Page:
Create a Strong Path from Event Planning to Sales with Event Sales Intelligence

by atEvent | Event industry trends and predictions, Event tips and best practices, Featured

At a typical medium-to-large event, your reps are engaged in dozens of conversations with prospects—whether at your booth, in a presentation, or over dinner. But only a limited amount of the intelligence gained from these interactions makes it back to the office. Instead, contacts gained from events are usually shuffled into a standard nurture track where the repeat visitor who would have a nearly perfect BANT score is indistinguishable from thirty others who simply wanted a free lunch.

Last month, we introduced six actions that organizations can take to get more sales-ready leads from events. In this post, we’ll focus on a key element in this process: event sales intelligence.

What Is Event Sales Intelligence?

Like its cousin in the marketing automation arena—sales intelligence—event sales intelligence is data that gives sales reps the insight they need to move the sales conversation forward. The event part is that this information is gathered at events.

Event sales intelligence might include:

  • Topic(s) and subtopic(s) of interest
  • Follow-up action(s)
  • Additional notes about the interaction

In addition, changes in a prospect’s company or position should be mapped and included in the intelligence pool.

How Can Event Sales Intelligence Make a Difference?

Consider a hypothetical prospect named Sunil who scanned his badge to get the free lunch you offered. Sunil lives in your territory, but his badge listed the address of the corporate office, in a different state. It also listed his previous role; in his new capacity, Sunil has much more power to make purchasing decisions. Also invisible in Sunil’s badge scan record is the fact that before getting that free lunch, he spent fifteen minutes talking to one of your booth staff, asking detailed questions and providing tons of information about his needs.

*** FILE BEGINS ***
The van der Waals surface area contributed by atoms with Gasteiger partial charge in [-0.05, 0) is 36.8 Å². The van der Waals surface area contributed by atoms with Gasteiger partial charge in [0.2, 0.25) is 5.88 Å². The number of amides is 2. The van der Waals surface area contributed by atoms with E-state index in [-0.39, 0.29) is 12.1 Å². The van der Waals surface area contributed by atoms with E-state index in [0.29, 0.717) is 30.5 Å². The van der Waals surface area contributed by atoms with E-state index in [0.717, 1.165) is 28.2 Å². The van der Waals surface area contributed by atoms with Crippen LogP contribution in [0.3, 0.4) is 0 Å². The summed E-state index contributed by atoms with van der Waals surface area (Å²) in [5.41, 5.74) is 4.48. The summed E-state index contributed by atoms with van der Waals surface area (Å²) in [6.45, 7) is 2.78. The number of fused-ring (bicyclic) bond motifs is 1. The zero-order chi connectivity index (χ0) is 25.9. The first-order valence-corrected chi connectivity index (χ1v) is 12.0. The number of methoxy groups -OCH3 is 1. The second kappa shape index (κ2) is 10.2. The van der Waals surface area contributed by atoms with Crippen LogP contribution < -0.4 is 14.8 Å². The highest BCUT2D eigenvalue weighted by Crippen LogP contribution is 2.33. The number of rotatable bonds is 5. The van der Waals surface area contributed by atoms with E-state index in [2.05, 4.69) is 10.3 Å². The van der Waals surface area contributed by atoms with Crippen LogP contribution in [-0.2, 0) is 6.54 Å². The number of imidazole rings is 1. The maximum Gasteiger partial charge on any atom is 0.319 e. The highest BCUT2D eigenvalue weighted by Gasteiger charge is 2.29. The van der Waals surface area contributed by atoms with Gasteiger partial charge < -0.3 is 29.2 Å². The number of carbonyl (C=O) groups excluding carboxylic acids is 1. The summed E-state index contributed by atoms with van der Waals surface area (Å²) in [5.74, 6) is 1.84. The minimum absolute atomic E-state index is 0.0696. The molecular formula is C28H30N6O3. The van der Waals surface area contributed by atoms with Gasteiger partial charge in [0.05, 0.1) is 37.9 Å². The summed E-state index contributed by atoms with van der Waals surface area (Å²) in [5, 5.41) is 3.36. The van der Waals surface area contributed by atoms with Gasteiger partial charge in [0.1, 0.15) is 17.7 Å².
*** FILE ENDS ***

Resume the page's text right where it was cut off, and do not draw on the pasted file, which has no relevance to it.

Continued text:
Sunil is super interested in your solution, has the power to make a decision, and is right down the street—but his contact record has gotten lumped in with all the others gathered at the event. By the time it goes from the spreadsheet into your CRM and onto a list for nurture, days or weeks may have passed. When that follow-up email does come, Sunil might open it and click that Set Appointment button … but he might not.

Wouldn’t it be great if, instead, Sunil’s record included accurate contact information, notes from the conversation, his top interest area and a specific follow-up action? What would happen if a record with these details got to a sales representative within the first 24 hours after your event?

Event Sales Intelligence Starts Before the Event

Sunil’s story illustrates the need for a simple, flexible and powerful way to capture insights about prospects at events and get that information into your marketing automation or CRM system quickly. There are a number of apps available (including ours) that can help you capture and use this intelligence to accelerate sales.

But let’s back up a bit and look at the broader picture. In this situation, Sunil came to your booth, offered up valuable information about his status, and then left relatively unnoticed. What if, instead, the sales rep who covers Sunil’s account knew beforehand that Sunil was going to be at the event? What if she were able to brush up on his and his account’s recent history with your company, and then set up an appointment with him for during the event. How much closer would she be to that sale than in the typical event scenario described above?

Create a Strong Path from Event Planning to Sales

This scenario may seem like a far-off dream, but much of it can be accomplished today. The key? Event planning, marketing and sales need to focus on pre-event, at-event, and post-event efforts that drive sales-ready leads.

Here’s what this alignment around sales-ready leads should look like:

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Event sales intelligence is the currency of these efforts. From event planning to follow up, it provides marketing and sales the insights they need to move prospects down the sales path faster.

Stay tuned for our upcoming series exploring these pre-event, at-event, and post-event activities in much more detail.

In the meantime, what is your biggest barrier to getting sales-ready leads from events? Let us know in the comments!